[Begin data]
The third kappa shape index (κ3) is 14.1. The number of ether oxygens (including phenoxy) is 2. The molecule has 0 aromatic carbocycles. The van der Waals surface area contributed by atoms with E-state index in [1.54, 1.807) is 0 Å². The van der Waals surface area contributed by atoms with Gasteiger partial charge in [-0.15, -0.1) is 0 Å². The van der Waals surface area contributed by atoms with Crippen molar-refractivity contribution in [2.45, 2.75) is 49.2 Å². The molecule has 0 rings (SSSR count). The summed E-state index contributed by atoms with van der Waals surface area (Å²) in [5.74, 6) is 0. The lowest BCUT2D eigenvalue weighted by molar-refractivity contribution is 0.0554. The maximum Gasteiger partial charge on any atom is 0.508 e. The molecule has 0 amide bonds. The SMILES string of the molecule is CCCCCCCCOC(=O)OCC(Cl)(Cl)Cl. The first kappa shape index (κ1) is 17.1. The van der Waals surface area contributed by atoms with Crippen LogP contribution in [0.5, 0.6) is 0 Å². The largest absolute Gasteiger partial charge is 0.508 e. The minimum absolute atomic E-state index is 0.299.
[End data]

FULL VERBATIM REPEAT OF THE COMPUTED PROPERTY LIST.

The third kappa shape index (κ3) is 14.1. The number of ether oxygens (including phenoxy) is 2. The molecule has 0 aromatic carbocycles. The van der Waals surface area contributed by atoms with E-state index in [1.54, 1.807) is 0 Å². The van der Waals surface area contributed by atoms with Gasteiger partial charge in [-0.15, -0.1) is 0 Å². The van der Waals surface area contributed by atoms with Crippen molar-refractivity contribution in [2.45, 2.75) is 49.2 Å². The molecule has 0 rings (SSSR count). The summed E-state index contributed by atoms with van der Waals surface area (Å²) in [5.74, 6) is 0. The lowest BCUT2D eigenvalue weighted by molar-refractivity contribution is 0.0554. The maximum Gasteiger partial charge on any atom is 0.508 e. The molecule has 0 amide bonds. The SMILES string of the molecule is CCCCCCCCOC(=O)OCC(Cl)(Cl)Cl. The first kappa shape index (κ1) is 17.1. The van der Waals surface area contributed by atoms with Crippen LogP contribution in [0.5, 0.6) is 0 Å². The largest absolute Gasteiger partial charge is 0.508 e. The minimum absolute atomic E-state index is 0.299.